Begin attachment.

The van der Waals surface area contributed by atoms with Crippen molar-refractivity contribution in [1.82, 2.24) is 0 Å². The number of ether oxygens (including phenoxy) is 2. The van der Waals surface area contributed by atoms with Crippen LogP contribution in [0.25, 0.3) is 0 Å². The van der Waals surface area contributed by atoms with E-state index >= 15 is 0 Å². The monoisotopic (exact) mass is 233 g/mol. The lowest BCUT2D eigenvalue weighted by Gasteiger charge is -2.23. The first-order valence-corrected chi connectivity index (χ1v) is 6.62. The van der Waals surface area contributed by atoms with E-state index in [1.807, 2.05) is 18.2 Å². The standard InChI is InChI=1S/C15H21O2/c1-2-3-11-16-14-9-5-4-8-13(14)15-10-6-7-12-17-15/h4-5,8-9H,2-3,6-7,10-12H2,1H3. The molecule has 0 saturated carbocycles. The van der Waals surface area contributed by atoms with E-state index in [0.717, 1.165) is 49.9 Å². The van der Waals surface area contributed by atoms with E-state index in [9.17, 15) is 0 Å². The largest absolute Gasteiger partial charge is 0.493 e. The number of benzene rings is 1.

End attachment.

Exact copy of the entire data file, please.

The van der Waals surface area contributed by atoms with Crippen molar-refractivity contribution in [1.82, 2.24) is 0 Å². The number of ether oxygens (including phenoxy) is 2. The van der Waals surface area contributed by atoms with Crippen LogP contribution in [0.25, 0.3) is 0 Å². The van der Waals surface area contributed by atoms with E-state index >= 15 is 0 Å². The monoisotopic (exact) mass is 233 g/mol. The lowest BCUT2D eigenvalue weighted by Gasteiger charge is -2.23. The first-order valence-corrected chi connectivity index (χ1v) is 6.62. The van der Waals surface area contributed by atoms with E-state index in [1.807, 2.05) is 18.2 Å². The standard InChI is InChI=1S/C15H21O2/c1-2-3-11-16-14-9-5-4-8-13(14)15-10-6-7-12-17-15/h4-5,8-9H,2-3,6-7,10-12H2,1H3. The molecule has 0 saturated carbocycles. The van der Waals surface area contributed by atoms with E-state index in [0.717, 1.165) is 49.9 Å². The van der Waals surface area contributed by atoms with E-state index in [9.17, 15) is 0 Å². The largest absolute Gasteiger partial charge is 0.493 e. The number of benzene rings is 1.